California agriculture is the most diversified in the world with roughly 400 different commercial crops.

However, there are two elements that intrinsically tie together just about every segment of the state’s No. 1 industry. The obvious is water. The other is not so apparent — the dairy industry.

Dairymen use a wide array of commodities to feed and care for their animals. Dairy cows are fed everything from alfalfa to almond hulls, to rice hulls, cottonseed, byproducts from ethanol production, silages of all sorts, cull vegetables and the list goes on. They use grain straw for bedding and have even been known to use harvested cotton stalks for the same thing.

Dairymen try to supply themselves with much of what they consume; however, they are significant buyers of many of the state’s biggest commodities.

The availability and cost of water to irrigate crops and the economic health of the dairy industry have direct impacts across most of California agriculture. Unfortunately, the outlooks for both water and dairy are not too bright right now, according to a leading water attorney and CPA who watches over the finances of dairies across the West.

(For more, see: US not prepared for growing water crisis)

Water attorney Gary Sawyers of Fresno detailed how dramatically California’s water supply can change at the annual Spring Outlook Conference in Visalia, Calif., sponsored by the California Chapter of the American Society of Farm Managers and Rural Appraisers.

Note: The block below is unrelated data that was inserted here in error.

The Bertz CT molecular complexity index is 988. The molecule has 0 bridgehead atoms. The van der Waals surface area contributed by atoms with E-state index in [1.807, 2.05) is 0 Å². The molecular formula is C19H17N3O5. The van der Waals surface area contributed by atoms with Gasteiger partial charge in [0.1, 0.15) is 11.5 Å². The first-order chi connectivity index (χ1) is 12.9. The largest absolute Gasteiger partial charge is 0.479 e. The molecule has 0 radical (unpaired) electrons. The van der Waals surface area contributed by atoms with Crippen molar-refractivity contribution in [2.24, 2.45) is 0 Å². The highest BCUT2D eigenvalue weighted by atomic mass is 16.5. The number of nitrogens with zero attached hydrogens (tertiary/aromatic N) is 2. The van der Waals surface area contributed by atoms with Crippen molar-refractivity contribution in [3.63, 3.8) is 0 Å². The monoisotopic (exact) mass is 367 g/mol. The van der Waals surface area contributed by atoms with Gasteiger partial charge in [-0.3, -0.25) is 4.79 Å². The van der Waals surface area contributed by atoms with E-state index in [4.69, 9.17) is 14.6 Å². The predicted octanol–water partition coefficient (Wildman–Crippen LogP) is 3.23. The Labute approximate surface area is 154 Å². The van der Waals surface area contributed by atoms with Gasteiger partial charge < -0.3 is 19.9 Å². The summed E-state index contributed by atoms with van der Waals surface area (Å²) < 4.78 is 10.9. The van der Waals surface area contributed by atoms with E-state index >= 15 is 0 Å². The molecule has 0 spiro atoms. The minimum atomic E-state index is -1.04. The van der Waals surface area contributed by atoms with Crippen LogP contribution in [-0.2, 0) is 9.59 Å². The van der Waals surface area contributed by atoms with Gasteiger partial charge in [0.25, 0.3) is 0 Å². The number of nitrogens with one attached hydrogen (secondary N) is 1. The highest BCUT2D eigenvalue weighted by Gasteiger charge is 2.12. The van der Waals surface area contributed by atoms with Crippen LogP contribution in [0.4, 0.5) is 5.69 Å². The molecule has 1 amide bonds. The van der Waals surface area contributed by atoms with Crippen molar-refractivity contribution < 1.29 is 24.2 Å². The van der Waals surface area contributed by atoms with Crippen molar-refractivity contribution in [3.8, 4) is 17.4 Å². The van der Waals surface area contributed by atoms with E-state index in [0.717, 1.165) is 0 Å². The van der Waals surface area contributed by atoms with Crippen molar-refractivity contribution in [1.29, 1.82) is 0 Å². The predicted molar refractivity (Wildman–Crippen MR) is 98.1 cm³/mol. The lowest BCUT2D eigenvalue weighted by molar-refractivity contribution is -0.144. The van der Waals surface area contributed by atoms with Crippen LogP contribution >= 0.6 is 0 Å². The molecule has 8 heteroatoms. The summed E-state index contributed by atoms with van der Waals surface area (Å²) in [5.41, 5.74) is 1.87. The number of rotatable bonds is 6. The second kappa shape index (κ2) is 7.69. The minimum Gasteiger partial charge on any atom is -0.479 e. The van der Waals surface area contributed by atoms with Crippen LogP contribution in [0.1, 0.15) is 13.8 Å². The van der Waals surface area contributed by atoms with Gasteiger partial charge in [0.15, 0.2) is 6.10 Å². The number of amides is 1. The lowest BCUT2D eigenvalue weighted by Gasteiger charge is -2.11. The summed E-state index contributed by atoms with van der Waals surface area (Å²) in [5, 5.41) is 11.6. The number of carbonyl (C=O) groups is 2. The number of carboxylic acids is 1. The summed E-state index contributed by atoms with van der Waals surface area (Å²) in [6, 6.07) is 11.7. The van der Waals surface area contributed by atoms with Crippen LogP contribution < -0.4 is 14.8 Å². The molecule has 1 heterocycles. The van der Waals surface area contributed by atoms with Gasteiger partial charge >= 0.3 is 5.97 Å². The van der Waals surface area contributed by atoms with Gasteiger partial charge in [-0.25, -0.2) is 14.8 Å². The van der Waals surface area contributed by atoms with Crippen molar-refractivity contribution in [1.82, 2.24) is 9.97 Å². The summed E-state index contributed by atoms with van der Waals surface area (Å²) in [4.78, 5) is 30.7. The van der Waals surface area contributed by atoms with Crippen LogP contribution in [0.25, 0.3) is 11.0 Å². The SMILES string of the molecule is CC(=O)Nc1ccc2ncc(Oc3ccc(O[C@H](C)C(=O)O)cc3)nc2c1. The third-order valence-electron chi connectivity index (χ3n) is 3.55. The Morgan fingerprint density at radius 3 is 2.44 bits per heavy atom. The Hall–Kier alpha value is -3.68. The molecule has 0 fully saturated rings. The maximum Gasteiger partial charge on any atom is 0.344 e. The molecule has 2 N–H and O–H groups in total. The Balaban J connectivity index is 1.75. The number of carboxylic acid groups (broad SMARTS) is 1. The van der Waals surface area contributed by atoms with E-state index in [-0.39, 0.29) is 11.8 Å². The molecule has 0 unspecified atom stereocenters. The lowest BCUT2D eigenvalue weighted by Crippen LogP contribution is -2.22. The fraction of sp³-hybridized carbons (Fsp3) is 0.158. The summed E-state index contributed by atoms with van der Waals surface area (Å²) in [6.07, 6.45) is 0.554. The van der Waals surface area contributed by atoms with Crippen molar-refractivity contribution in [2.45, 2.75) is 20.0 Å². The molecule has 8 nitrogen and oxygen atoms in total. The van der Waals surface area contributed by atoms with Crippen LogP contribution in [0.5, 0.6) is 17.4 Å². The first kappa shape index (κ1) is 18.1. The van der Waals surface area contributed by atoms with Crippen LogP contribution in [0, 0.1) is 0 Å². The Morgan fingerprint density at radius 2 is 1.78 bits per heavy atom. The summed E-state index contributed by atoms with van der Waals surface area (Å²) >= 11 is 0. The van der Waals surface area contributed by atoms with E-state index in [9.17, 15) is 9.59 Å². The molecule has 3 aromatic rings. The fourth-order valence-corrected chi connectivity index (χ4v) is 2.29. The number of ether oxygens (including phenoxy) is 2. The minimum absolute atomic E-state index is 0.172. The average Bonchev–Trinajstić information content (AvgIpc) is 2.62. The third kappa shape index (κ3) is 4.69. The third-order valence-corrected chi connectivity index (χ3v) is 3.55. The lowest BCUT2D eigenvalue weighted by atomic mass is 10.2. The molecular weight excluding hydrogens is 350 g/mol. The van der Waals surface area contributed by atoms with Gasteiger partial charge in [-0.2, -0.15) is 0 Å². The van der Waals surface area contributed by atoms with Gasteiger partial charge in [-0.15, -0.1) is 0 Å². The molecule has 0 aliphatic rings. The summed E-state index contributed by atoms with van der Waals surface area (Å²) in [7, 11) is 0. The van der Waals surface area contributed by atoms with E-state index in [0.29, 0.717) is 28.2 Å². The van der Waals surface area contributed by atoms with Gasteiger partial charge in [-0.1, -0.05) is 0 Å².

Last year was one of the wettest on record. This year has so far been one of the driest. Without adequate storage to capture excess moisture in years like 2011, water deliveries have fallen dramatically this year compared to last.

To date, promised deliveries from state and federal water projects range from 35 percent to 50 percent of contracted water. Recent storms may result in more water. Last year irrigation districts were just about giving away surplus water.

Snowfall and rainfall have been heavier in Northern California this year, but Sawyers says if growers there are willing to sell water to the Central Valley, it could not move through the Delta due to environmental constraints.

“If growers want to buy supplemental water, they will have to buy it south of the Delta.”

The plight of the state’s water supply is not only impacted by the lack of storage and rain/snow, but by environmental lawsuits, like the one which forced the San Joaquin River restoration settlement. Friant water users gave up 200,000 acre feet for river restoration as part of an environmental lawsuit settlement.

Part of that settlement is an agreement to re-circulate river restoration water back to Friant water users. However, Sawyers says so far that has not happened. Recirculated water gets as far as San Luis Reservoir near Los Banos, Calif., where it is sold to other valley water contractors nearer to the reservoir.

The river restoration has become expensive with the bill expected to be now “well north of $1 billion.” However, there was no money allocated to implement the settlement agreement, and Congress has not provided funds.

“The money is just not there,” says Sawyer. “The settlement is struggling and water is (still) being taken from Friant” for river restoration.